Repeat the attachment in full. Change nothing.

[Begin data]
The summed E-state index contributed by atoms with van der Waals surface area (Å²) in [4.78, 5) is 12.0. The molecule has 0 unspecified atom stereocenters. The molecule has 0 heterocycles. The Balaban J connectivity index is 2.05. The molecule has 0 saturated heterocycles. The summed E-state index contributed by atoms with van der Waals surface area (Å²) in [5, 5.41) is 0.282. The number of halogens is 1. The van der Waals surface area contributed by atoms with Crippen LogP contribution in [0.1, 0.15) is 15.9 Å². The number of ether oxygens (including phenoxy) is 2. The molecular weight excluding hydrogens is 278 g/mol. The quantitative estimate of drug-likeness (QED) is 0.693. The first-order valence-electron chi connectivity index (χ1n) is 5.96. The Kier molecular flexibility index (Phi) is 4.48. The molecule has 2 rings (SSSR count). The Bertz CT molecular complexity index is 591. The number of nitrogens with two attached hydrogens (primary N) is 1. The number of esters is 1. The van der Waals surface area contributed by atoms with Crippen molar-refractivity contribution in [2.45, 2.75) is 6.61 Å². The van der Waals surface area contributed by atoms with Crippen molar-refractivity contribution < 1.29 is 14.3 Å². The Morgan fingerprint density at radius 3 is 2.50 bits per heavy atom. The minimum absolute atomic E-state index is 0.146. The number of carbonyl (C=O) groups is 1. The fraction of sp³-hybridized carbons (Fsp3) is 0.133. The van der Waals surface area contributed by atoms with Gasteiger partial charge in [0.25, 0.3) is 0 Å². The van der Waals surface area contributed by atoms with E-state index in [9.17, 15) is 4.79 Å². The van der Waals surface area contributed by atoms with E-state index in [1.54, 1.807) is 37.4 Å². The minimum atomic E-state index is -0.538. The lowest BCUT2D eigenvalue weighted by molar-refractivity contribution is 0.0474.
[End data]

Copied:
The summed E-state index contributed by atoms with van der Waals surface area (Å²) in [4.78, 5) is 12.0. The molecule has 0 unspecified atom stereocenters. The molecule has 0 heterocycles. The Balaban J connectivity index is 2.05. The molecule has 0 saturated heterocycles. The summed E-state index contributed by atoms with van der Waals surface area (Å²) in [5, 5.41) is 0.282. The number of halogens is 1. The van der Waals surface area contributed by atoms with Crippen LogP contribution in [0.1, 0.15) is 15.9 Å². The number of ether oxygens (including phenoxy) is 2. The molecular weight excluding hydrogens is 278 g/mol. The quantitative estimate of drug-likeness (QED) is 0.693. The first-order valence-electron chi connectivity index (χ1n) is 5.96. The Kier molecular flexibility index (Phi) is 4.48. The molecule has 2 rings (SSSR count). The Bertz CT molecular complexity index is 591. The number of nitrogens with two attached hydrogens (primary N) is 1. The number of esters is 1. The van der Waals surface area contributed by atoms with Crippen molar-refractivity contribution in [2.45, 2.75) is 6.61 Å². The van der Waals surface area contributed by atoms with Crippen molar-refractivity contribution < 1.29 is 14.3 Å². The Morgan fingerprint density at radius 3 is 2.50 bits per heavy atom. The minimum absolute atomic E-state index is 0.146. The number of carbonyl (C=O) groups is 1. The fraction of sp³-hybridized carbons (Fsp3) is 0.133. The van der Waals surface area contributed by atoms with Gasteiger partial charge in [0.25, 0.3) is 0 Å². The van der Waals surface area contributed by atoms with E-state index in [9.17, 15) is 4.79 Å². The van der Waals surface area contributed by atoms with E-state index in [1.54, 1.807) is 37.4 Å². The minimum atomic E-state index is -0.538. The lowest BCUT2D eigenvalue weighted by molar-refractivity contribution is 0.0474.